A term invented by a good friend that I think describes one novel experience of the first trimester perfectly.  John explained in an email:

Anna is an absolute champ about the experience, and has only just about torn my head off a couple of times.  I know now, for example, that if she’s hungry I had better get out of the F$#@ way so that she can find some food.  Oh – and that coffee and scotch are now the most grotesque smells on the planet.

One night, John was sipping his single malt and at one point leaned in to give me a peck.  I kid you not, I think I said, “I love you, but I will vomit on you if you kiss me right now.”  Yeah, I’m a catch.

I came home from a long day a couple days ago, famished, and John found my choice of must-haves so perplexing, that he grabbed my phone to document:

In my defense, I really wanted some hot soup, but our ancient microwave was taking forever to heat the stuff.  So I went for the peanut butter for a quick protein fix–this makes total sense to me.  But I was also making chocolate chip cookies for a birthday, and chocolate and peanut butter always go well together, even as an amuse bouche to cream of tomato.  Blueberries with yogurt are simply my fav.  I can eat then anytime, all the time, and I need no excuses.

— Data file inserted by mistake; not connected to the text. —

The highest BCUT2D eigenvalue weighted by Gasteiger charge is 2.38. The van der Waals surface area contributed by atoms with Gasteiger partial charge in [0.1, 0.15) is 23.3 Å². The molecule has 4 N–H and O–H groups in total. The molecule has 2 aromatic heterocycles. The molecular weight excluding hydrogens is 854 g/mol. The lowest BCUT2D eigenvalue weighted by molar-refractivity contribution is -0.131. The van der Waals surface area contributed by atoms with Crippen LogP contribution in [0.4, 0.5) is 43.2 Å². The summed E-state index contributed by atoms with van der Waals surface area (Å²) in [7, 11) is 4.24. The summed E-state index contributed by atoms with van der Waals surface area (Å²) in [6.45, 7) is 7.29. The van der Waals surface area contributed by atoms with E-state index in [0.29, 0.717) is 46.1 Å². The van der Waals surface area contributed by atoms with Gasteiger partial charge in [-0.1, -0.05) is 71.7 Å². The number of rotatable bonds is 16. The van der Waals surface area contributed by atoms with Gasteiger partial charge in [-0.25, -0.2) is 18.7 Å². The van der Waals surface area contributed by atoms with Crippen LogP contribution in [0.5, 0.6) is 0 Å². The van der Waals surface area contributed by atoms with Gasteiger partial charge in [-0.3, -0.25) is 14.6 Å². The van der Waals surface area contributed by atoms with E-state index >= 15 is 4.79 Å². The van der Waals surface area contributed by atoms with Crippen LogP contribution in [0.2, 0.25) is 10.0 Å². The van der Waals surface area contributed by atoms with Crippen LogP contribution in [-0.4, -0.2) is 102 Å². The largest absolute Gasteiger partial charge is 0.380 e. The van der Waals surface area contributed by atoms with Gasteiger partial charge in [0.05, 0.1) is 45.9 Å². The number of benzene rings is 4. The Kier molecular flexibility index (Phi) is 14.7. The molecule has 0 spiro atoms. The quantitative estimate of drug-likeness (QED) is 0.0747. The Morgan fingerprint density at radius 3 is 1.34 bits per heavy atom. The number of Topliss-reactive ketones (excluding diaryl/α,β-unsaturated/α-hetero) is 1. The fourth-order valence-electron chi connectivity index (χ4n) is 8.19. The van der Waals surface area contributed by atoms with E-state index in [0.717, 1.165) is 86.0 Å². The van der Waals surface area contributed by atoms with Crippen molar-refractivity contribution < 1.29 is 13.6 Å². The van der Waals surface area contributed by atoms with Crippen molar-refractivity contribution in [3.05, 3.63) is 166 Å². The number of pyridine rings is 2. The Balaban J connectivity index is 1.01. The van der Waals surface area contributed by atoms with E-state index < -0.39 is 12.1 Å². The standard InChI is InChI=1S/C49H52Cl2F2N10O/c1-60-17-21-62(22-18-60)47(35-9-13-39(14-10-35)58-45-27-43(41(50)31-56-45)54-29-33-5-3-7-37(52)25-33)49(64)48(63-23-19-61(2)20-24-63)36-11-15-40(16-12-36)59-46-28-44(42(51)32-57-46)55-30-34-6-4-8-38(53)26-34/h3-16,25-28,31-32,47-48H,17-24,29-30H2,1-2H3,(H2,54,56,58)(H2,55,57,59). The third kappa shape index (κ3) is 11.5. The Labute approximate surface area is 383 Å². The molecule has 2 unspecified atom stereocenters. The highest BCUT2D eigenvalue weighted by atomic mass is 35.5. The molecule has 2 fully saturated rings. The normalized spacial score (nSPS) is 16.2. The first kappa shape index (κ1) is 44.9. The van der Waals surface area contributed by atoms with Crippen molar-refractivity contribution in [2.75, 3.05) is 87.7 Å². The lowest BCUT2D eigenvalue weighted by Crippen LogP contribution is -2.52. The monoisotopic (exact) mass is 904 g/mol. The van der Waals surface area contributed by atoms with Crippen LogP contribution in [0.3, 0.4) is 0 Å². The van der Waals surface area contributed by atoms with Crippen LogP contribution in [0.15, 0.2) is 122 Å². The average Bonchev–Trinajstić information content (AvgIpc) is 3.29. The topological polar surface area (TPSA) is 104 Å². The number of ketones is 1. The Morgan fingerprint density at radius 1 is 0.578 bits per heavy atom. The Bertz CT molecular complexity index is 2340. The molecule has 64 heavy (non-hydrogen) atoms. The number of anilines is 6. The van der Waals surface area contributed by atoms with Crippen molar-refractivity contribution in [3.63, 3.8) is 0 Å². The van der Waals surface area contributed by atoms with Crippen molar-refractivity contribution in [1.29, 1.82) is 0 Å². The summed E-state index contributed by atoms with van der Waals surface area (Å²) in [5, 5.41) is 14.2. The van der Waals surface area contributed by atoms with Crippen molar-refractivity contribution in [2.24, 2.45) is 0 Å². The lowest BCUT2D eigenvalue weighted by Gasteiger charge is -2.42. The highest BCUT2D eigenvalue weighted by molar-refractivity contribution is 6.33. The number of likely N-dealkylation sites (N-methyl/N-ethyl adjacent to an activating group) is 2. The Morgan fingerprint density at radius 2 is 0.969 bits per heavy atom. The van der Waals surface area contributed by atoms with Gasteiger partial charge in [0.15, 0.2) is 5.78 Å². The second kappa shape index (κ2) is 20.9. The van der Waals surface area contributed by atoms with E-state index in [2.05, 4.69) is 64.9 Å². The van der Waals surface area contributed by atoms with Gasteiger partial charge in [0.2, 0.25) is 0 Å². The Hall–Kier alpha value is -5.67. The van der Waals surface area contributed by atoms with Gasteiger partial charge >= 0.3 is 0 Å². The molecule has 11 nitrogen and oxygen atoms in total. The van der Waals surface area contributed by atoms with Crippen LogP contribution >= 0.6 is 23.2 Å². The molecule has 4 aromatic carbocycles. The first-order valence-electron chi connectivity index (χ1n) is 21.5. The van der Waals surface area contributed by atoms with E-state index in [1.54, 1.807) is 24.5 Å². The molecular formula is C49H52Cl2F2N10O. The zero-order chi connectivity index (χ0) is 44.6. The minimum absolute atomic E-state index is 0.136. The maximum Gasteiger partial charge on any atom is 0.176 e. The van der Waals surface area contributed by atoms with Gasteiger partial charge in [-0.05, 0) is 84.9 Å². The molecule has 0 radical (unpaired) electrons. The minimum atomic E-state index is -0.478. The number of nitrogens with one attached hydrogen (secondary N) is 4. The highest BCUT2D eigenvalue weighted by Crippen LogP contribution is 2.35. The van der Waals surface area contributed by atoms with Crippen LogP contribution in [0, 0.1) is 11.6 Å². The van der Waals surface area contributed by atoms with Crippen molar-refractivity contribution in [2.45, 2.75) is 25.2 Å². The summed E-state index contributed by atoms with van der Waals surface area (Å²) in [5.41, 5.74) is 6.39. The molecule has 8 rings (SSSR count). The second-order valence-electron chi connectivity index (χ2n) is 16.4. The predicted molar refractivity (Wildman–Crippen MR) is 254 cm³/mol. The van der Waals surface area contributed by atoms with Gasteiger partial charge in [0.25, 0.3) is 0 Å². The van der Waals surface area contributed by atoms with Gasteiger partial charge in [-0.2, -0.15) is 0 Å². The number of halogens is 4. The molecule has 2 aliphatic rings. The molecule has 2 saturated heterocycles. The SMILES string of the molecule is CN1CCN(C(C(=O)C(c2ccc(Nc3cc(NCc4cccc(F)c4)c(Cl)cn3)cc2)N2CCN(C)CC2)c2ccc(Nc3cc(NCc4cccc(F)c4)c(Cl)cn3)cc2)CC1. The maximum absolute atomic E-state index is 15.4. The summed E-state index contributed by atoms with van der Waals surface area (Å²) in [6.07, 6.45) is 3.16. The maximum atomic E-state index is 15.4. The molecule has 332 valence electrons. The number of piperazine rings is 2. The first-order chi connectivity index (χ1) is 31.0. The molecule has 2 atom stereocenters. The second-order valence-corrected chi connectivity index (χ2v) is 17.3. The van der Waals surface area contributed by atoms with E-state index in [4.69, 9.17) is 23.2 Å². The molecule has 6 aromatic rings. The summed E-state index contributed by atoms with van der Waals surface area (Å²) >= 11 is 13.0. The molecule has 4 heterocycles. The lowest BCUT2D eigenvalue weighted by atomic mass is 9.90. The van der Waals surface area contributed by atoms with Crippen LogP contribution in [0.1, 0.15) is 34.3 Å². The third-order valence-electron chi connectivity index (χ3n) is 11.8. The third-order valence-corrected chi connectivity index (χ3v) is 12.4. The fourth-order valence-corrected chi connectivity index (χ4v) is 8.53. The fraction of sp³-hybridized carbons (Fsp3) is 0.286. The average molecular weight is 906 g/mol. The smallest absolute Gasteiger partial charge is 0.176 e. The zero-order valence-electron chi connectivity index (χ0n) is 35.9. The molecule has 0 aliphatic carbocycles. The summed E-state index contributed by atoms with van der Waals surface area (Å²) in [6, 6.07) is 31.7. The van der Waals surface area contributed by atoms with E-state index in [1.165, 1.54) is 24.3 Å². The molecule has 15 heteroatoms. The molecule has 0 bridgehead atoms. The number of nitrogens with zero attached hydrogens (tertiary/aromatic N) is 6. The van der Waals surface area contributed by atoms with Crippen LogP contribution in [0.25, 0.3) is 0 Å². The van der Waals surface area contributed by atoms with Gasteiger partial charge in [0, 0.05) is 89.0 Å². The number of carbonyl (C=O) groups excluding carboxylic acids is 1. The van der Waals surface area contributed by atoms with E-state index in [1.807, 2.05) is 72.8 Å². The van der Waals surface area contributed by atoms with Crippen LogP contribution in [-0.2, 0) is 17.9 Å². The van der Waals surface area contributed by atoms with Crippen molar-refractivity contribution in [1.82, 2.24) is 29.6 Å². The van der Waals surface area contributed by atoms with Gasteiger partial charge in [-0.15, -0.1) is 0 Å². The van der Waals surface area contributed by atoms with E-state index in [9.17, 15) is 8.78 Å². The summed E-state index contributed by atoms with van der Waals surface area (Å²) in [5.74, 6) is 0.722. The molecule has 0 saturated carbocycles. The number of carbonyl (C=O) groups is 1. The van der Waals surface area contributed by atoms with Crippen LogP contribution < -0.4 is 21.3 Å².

157, 6.8, 10.20.2012

12 Apr

Numbers make things feel more real.

157 heart beats per minute.

6.8 cm in length.

Due date: 10/20/2012!

John and I are overjoyed to share that we’re expecting our first kiddo this October!  And annainmedschool is about to get a bit more interesting, or at least a little more chaotic, so any and all advice on parenting/balancing careers/managing how to not break your child in the first year of life is welcome here!  (Seriously, please!)

I won’t bore you with all the details at once, so just the bare bones for now:

I’m about 13 weeks along and have been struggling (often failing) to keep things secret.  At this point, I feel comfortable disclosing our good news because (and this is not to sound morbid) I figure that any potential bad news in the future would shake me in such a manner than I would want/have to reveal it anyway.  Right now, the fetus is healthy, I’m healthy, and John is tolerating us like a champ!

I’ve heard enough horror stories about the first trimester to know that I have no business complaining.  However, I will say that the last three months have been both hilarious and fascinating in retrospect, and I’m looking forward to jotting down some of my favorite stories from them!

Finally, a few pictures of us trying to appreciate the process…